Assessment Materials & Techniques for P.E. Programs

Instructor: Dan Washmuth

Dan has taught college Nutrition, Anatomy, Physiology, and Sports Nutrition courses and has a master's degree in Dietetics & Nutrition.

There are several ways that students can be assessed in a physical education (PE) class. Learn about these assessments, including the materials and techniques that can be used to complete these assessments.

Pop Quiz Time!

Think back to your elementary school days. Can you recall a time that you were assessed? If you are like most people when thinking about being assessed in school, you immediately thought about taking a written test or quiz in a class like math, science, or english.

However, you might not realize it, but students can also be assessed during physical education (PE) class. However, assessments in PE do not usually involve written tests.

Students can be assessed in their physical education class, but these assessments are different than assessments in other classes.

PE Assessment

One of the main goals of PE class is to improve the health and fitness levels of students. Therefore, assessments in PE should involve these two areas. The following sections describe several ways that student health and fitness can be assessed in PE.

Body Mass Index

Body mass index (BMI) is a ratio of a person's weight and height. It is calculated by dividing a person's weight in kg by their height in meters squared (kg/m2). BMI is often used to estimate a person's body fat, which can be used to estimate a person's risk for various types of chronic diseases. The following chart shows how BMI correlates to body fat/weight:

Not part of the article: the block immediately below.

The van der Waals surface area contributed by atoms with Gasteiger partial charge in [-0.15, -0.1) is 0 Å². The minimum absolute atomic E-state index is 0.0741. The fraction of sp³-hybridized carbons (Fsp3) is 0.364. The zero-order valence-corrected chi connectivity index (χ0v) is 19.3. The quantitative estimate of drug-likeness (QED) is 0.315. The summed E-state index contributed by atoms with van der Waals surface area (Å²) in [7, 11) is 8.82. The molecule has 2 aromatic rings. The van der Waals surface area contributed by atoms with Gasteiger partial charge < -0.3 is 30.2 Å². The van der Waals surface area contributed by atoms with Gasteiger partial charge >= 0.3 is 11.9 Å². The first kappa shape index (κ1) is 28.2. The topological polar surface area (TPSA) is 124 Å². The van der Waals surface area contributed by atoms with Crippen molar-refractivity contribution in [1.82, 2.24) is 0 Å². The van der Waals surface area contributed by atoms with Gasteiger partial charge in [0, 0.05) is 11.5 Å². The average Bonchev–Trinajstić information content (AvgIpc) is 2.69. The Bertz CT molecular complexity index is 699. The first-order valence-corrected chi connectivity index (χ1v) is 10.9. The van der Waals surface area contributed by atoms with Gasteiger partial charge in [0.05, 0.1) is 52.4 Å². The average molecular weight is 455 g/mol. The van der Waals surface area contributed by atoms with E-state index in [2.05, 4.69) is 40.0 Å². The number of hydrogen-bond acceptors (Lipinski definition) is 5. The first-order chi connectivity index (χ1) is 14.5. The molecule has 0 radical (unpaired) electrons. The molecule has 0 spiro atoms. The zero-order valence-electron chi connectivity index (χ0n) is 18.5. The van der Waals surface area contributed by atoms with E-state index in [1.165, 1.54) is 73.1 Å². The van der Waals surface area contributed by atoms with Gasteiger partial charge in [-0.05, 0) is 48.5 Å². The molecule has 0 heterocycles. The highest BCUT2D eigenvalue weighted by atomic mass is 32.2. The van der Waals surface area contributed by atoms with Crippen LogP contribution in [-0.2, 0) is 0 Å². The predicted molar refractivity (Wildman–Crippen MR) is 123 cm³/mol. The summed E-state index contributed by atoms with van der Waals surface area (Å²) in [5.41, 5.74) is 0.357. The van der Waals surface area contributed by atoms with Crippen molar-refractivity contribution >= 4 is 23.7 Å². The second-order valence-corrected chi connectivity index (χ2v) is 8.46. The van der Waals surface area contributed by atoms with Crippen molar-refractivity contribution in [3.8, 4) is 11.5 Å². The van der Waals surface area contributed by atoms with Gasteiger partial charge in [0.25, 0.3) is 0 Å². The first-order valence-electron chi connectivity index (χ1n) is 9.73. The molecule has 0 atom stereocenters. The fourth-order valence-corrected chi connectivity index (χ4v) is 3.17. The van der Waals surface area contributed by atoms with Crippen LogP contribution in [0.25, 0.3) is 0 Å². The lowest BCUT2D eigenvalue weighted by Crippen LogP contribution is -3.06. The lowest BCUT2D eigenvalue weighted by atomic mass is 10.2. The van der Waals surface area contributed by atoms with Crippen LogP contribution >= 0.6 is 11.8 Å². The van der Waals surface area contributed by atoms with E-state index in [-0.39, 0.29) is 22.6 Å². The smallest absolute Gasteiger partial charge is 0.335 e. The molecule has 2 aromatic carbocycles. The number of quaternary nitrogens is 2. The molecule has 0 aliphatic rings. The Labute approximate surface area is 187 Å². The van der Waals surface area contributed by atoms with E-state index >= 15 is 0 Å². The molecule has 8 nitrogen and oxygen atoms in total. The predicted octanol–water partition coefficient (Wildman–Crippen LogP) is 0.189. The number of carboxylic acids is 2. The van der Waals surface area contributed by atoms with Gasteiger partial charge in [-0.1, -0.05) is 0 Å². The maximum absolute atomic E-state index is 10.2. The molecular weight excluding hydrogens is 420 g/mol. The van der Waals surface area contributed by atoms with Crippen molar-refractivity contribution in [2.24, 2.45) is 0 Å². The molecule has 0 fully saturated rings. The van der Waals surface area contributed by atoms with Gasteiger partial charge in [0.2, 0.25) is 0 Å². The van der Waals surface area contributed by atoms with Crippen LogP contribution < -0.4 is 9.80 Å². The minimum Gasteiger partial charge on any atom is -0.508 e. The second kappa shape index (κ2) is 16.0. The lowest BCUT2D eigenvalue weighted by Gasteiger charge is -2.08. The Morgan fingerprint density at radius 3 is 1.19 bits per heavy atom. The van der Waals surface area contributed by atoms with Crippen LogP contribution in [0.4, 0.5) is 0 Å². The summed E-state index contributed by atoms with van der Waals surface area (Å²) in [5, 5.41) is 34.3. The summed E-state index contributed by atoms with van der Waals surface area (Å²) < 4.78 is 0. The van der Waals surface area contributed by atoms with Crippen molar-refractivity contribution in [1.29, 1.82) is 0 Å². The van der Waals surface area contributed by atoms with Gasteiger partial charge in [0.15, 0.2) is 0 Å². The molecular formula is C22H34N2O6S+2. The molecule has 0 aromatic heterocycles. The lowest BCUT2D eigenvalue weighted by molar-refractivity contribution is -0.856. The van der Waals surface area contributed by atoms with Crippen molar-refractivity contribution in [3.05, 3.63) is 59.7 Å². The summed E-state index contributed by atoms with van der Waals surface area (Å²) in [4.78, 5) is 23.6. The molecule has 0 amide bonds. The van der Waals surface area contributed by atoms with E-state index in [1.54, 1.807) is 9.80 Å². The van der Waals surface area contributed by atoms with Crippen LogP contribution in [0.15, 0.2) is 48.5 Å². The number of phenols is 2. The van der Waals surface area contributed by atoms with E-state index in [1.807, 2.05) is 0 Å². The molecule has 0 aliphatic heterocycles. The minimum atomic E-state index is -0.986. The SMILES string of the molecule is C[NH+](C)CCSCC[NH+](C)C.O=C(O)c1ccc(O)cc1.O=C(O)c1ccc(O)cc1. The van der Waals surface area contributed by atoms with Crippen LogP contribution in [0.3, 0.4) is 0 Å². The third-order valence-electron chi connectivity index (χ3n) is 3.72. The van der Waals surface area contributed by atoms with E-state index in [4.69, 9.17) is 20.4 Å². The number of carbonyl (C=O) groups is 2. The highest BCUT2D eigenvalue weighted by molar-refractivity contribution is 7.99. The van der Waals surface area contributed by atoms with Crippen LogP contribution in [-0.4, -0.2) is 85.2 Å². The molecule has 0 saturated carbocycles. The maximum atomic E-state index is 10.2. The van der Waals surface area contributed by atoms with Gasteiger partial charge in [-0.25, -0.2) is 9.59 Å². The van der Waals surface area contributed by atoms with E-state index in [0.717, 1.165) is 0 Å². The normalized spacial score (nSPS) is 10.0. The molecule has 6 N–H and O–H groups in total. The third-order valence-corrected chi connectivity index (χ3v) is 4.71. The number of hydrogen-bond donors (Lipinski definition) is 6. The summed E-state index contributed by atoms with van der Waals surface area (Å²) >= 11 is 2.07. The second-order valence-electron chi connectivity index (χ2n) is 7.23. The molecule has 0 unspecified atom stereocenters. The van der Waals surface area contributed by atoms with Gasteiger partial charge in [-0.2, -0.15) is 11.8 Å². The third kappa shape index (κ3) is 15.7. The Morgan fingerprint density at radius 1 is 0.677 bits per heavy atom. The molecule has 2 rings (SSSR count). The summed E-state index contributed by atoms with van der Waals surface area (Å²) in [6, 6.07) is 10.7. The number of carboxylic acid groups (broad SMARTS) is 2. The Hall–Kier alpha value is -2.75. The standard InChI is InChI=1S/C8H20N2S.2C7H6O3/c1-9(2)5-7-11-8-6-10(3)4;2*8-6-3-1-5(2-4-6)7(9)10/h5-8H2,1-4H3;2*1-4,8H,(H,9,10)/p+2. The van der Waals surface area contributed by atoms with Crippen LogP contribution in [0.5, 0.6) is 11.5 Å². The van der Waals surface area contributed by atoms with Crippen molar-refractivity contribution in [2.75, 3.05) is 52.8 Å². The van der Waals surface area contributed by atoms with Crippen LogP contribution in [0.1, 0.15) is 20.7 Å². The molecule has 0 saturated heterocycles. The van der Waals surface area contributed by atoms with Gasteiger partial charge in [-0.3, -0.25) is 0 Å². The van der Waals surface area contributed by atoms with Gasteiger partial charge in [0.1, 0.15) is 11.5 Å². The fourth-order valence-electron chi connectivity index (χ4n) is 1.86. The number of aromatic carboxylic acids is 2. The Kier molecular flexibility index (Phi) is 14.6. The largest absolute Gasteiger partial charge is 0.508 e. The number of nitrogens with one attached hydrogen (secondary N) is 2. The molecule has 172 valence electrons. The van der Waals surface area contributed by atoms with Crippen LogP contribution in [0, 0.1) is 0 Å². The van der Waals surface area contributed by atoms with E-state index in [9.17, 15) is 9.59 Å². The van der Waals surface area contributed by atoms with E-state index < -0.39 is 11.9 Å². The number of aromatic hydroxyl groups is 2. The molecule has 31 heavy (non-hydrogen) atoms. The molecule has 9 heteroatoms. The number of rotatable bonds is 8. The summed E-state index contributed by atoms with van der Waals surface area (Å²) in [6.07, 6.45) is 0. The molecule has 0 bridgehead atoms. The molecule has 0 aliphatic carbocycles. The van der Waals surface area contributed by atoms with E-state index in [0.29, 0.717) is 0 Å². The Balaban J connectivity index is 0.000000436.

BMI Measurement Body Fat/Weight Category
Less than 18.5 Underweight
18.5 to 24.9 Healthy weight
25 to 29.9 Overweight
Greater than 30 Obese

The materials needed to assess BMI include a scale, tape measure, and calculator.

Presidential Youth Physical Fitness Test

The Presidential Youth Physical Fitness Test is a series of five exercises that are designed to assess a student's physical fitness, and it was designed specifically to be used in PE classes across the U.S. The following list describes these five exercises and how the assessments should be performed:

  • Curl-up: A student lays on their back with their feet flat on the ground and their legs bent. The student then brings their chest up to their thighs (also known as a sit-up). Students should perform as many curl-ups in 60 seconds as possible. Materials needed: stopwatch.
  • Shuttle run: Mark two lines that are 30 feet apart and put two light objects (such as a block) behind one of these lines. A student starts behind the other line from the blocks. The student runs, picks up one of the objects, and runs back past the starting line. The student then runs to get the other object and brings it back to the starting line. Students are timed during this assessment. Materials needed: stopwatch, tape or chalk to create lines, tape measure, and two small objects.
  • Endurance run/walk: Students are timed to see how long it takes them to run/walk one mile. Materials needed: stopwatch.
  • Pull-ups: A student hangs from a bar that is horizontal to the ground, making sure the student's feet do not touch the ground. The student then pulls themself up towards the bar until their chin is over the bar. The student performs as many pull-ups as possible. Materials needed: pull-up bar (monkey bars can work as well).
  • Sit and reach: A student sits on the ground with their legs straight out in front of them. They reach forward as far as they can while keeping their legs straight. The distance the students are able to stretch is measured. Material needed: tape measure.

Pull-ups can be used to assess fitness levels in students.

Pre and Post Assessments

It is important to perform both pre- and post-assessments. As mentioned previously, one of the main goals of PE class is to improve the health and fitness levels of students. If a student is assessed only once, it would be impossible to show improvement. For example, let's say Nick is a 15-year-old student taking PE. At the end of the semester, his BMI was assessed and found to be 27. Without knowing what his BMI was at the beginning of the semester, how can anyone determine if his BMI improved or not? Therefore, there should be pre- and post-assessments.

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